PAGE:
Sebastian Say <sebastian.statalist@gmail.com> Sorry, that should be addressed to Sebastian Say, Alfonso, Jeph, Maarten, and Nick (not just Alfonso): On Thu, Feb 20, 2014 at 7:16 AM, Austin Nichols <austinnichols@gmail.com> wrote: > Alfonso: > > Whether sales=0 means > "literally nothing" or "so small that it could not be detected" > you can't do any of the things suggested without introducing bias. > In the former case, you must run separate models for cases with and > without sales (or fully interact by a dummy variable nosales) while in > the latter case you must multiply impute sales using a sensible model, > not simply add a constant. > > > On Thu, Feb 20, 2014 at 4:57 AM, Maarten Buis <maartenlbuis@gmail.com> wrote: >> One option you could also consider is that you treat the value 0 as >> special which needs its own effect. This depends whether 0 means >> "literaly nothing" or "so small that it could not be detected". In the >> former case you would often want to treat the value 0 as qualitatively >> different, while in the later case adding a small but not too small >> number to the 0 values could be justified. >> >> In case that you would want to treat the value 0 as qualititively >> different, then I would do something like this: >> >> gen byte nosales = (sales == 0) if sales < . >> gen logsales = ln(sales) >> sum logsales, meanonly >> replace logsales = r(min) if nosales == 1 >> reg y x1 x2 logsales nosales >> >> In that case the coefficient for logsales can be interpreted as >> before, but refers only to sales > 0. The coefficient for nosales >> represents the difference in expected value of y between those units >> with no sales at all and those units with the smallest non-zero sales. >> >> Hope this helps, >> Maarten >> >> >> On Wed, Feb 19, 2014 at 9:11 PM, Nick Cox <njcoxstata@gmail.com> wrote: >>> Stata would ignore numeric missings in anything like a regression calculation. >>> >>> That applies also to missings that result from calculating log(0). >>> >>> Changing values of 0 to values to 1 so that you can take logarithms is >>> not something I would call "usual practice". It is, I suspect, >>> regarded differently by different people on a spectrum from unethical >>> and incorrect to an acceptable fudge, depending partly on the rest of >>> the data and what you are doing with them. >>> >>> An incomplete list of things to think about: >>> >>> 0. If values of 1 occur otherwise, you have created an inconsistency. >>> If values between 0 and 1 occur otherwise, you have created a bigger >>> one. Applying log(x + 1) consistently solves this problem only by >>> creating another. Applying log(x + 1) and pretending that it is really >>> applying log(x) is not widely accepted. >>> >>> 1. If 0 really means what it says, changing it to 1 is a >>> falsification. Whether you can put a spin on it as an acceptable or >>> necessary falsification is an open question. >>> >>> 2. If 0 really means "small but not detected", changing it to e.g. >>> half smallest observable value is sometimes an accepted or acceptable >>> modification. >>> >>> 3. Replacing log(0) with log(1) is not, necessarily, even a small and >>> conservative modification. If apart from the values of 0 values range >>> from e3 to e6 then after logging you have 0 and otherwise a range of 3 >>> to 6. You may have _created_ a bundle of outliers that will dominate >>> analyses. >>> >>> 4. Doing something about 0s is only necessary with logarithmic >>> transformation. If you have 0s in the response, you can leave them and >>> use a logarithmic link. That won't necessarily be a good model, but >>> using a logarithmic link doesn't require positive values in the >>> response, only that the mean function be always positive. (This >>> doesn't apply in your case as the variable in question is a >>> predictor.) >>> >>> 5. There are usually alternatives, such as transformations other than >>> logarithms. >>> >>> 6. I wouldn't do anything without considering some kind of sensitivity >>> analysis, i.e. a consideration of how much difference an arbitrary >>> treatment of zeros makes. >>> >>> 7. There is often an argument that implies that the observations with >>> zeros don't belong any way. >>> >>> (I have generalised your question, but suspect that zero values for >>> sales usually mean exactly what they say.) >>> >>> Nick >>> njcoxstata@gmail.com >>> >>> On 19 February 2014 19:44, Sebastian Say >>> <sebastian.statalist@gmail.com> wrote [edited] >>> >>>> My question is about how Stata treats a log-transformed variable >>>> that draws upon an original variable that contains zero. >>>> >>>> In my dataset, I have firm sales data but some of them have values of zero. I >>>> created a logsales variable and noticed that those with zeros are >>>> indicated as a "." >>>> >>>> I plan to run a regression, e.g. >>>> >>>> reg y x1 x2 logsales >>>> >>>> My question is, how would Stata treat these "." if I do not remove them? >>>> >>>> Technically the "." should be undefined. >>>> >>>> I've read some papers and they usually put a 1 for those sales data >>>> with zeros in them. Is this a usual practice? >>> * >>> * For searches and help try: >>> * http://www.stata.com/help.cgi?search >>> * http://www.stata.com/support/faqs/resources/statalist-faq/ >>> * http://www.ats.ucla.edu/stat/stata/ >> >> >> >> -- >> --------------------------------- >> Maarten L. Buis >> WZB >> Reichpietschufer 50 >> 10785 Berlin >> Germany >> >> http://www.maartenbuis.nl >> --------------------------------- >> * >> * For searches and help try: >> * http://www.stata.com/help.cgi?search >> * http://www.stata.com/support/faqs/resources/statalist-faq/ >> * http://www.ats.ucla.edu/stat/stata/ * * For searches and help try: * http://www.stata.com/help.cgi?search * http://www.stata.com/support/faqs/resources/statalist-faq/ * http://www.ats.ucla.edu/stat/stata/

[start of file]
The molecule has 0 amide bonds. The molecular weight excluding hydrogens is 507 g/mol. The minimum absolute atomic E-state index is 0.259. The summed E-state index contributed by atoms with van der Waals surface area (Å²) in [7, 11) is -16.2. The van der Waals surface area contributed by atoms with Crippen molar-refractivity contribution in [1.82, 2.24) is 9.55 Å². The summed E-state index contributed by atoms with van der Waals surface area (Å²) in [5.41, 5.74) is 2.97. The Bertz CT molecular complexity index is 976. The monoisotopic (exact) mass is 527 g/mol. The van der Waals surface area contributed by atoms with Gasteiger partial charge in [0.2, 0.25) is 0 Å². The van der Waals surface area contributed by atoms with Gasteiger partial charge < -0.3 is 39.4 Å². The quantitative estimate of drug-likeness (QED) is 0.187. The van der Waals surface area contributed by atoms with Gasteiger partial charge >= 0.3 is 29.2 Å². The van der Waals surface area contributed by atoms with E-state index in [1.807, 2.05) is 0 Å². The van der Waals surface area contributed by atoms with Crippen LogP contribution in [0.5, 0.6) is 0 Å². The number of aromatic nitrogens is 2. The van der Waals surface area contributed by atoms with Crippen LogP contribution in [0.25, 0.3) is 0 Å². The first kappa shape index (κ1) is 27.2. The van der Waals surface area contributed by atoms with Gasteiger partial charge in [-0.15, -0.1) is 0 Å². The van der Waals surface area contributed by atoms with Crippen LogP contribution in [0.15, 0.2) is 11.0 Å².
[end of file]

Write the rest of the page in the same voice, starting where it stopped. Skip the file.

**References**:**st: About taking log on zero values***From:*Sebastian Say <sebastian.statalist@gmail.com>

**Re: st: About taking log on zero values***From:*Nick Cox <njcoxstata@gmail.com>

**Re: st: About taking log on zero values***From:*Maarten Buis <maartenlbuis@gmail.com>

**Re: st: About taking log on zero values***From:*Austin Nichols <austinnichols@gmail.com>